Trachylepis adamastor CERIACO, 2015
Can you confirm these amateur observations of Trachylepis adamastor?
|Higher Taxa||Scincidae, Mabuyinae, Scincoidea, Sauria, Squamata (lizards)|
|Common Names||Portuguese: Lagartixa-adamastor|
English: Adamastor Skink
|Synonym||Trachylepis adamastor CERIACO 2015|
|Distribution||Republic of São Tomé and Príncipe (Tinhosa Grande Islet)|
Type locality: "Pedras Tinhosas" (N: -1.34135556, E: - 7.29151389; WGS-84), Republic of São Tomé e Príncipe
|Types||Holotype: IICT no2-1970, Adult female collected by an unknown collector in 21th March 1970 (Fig. 2).|
Paratypes. Seven specimens: IICT no1-1970, Adult male collected in the same locality of the holotype, also by an unknown collector in 1970, IICT no1-1971, adult male, IICT no2-1971, adult female, IICT no3-1971, adult female, IICT no4-1971, adult female, IICT no5-1971, adult female, and IICT no6-1971, both from the same locality of the holotype and collected by an unknown collector in 1971.
|Diagnosis||Diagnosis. A large and robust species of Trachylepis identified to the genus by the following combination of characters: four-limbed lizard, body covered with relatively large scales, dorsal and ventral scales polished, dorsal and ventral scales not highly differentiated (i.e. no great variation in size or structure), nostril well separated from the rostral shield, eyelids fully moveable and capable of closing the eye, lower eyelid with a large transparent disc, dorsal scales keeled, limbs pentadactyl and well developed, femoral pores absent. The new species can be easily distinguished from all other Trachylepis species by the following combination of characters: (1) large and robust body size, up to at least 112.0 mm SVL; (2) color pattern consisting of dark-brown dorsal coloration, with subtle black and white speckles, venter grayish; (3) MSR 31–34, SAD 49–54, SAV 63–66; (4) KDS 5 or 6; (5) scales on sole of feet and hands smooth; (6) one pretemporal scale; (7) very small ear opening.|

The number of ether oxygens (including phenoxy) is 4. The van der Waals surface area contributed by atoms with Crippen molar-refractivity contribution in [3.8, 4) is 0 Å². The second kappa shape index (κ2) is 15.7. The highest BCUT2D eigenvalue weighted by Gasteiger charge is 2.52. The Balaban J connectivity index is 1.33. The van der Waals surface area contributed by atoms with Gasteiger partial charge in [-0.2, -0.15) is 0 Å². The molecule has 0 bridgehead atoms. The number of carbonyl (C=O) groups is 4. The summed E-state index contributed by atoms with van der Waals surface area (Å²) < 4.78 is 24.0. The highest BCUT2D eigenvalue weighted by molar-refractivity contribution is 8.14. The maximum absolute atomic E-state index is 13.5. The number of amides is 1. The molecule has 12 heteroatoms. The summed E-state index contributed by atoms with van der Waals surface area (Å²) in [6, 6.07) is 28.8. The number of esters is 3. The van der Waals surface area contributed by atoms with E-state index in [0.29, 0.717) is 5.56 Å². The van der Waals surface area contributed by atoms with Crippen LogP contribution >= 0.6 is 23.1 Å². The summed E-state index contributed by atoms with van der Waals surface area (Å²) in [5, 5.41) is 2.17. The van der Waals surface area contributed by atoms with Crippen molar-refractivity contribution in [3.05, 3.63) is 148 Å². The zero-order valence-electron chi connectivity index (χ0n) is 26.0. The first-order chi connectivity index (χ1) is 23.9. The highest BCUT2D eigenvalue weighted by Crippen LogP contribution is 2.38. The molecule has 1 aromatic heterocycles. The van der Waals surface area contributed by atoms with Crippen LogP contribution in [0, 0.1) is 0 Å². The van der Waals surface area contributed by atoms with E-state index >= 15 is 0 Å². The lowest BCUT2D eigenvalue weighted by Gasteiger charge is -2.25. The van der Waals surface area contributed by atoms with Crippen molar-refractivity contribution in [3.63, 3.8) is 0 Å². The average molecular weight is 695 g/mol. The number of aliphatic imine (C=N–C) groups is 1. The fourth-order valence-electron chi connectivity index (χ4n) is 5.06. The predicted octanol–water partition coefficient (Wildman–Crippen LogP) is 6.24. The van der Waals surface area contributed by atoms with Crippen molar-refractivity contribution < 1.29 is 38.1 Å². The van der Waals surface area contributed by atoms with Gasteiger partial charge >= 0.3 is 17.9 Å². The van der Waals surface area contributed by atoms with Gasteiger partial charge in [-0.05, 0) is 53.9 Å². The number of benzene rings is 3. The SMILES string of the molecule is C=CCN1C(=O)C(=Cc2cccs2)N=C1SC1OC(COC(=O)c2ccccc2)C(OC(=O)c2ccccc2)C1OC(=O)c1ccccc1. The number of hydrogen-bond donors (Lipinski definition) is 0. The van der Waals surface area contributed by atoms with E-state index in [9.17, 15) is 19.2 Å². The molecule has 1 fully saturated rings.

|Comment||Abundance: only known from its original description (Meiri et al. 2017).|
|Etymology||The specific epithet 'adamastor' refers to the mythical giant inhabiting a rock "in the end of the sea" present in the Luis de Camões famous odyssey 'Os Lusíadas', and is applied here as a substantive in apposition.|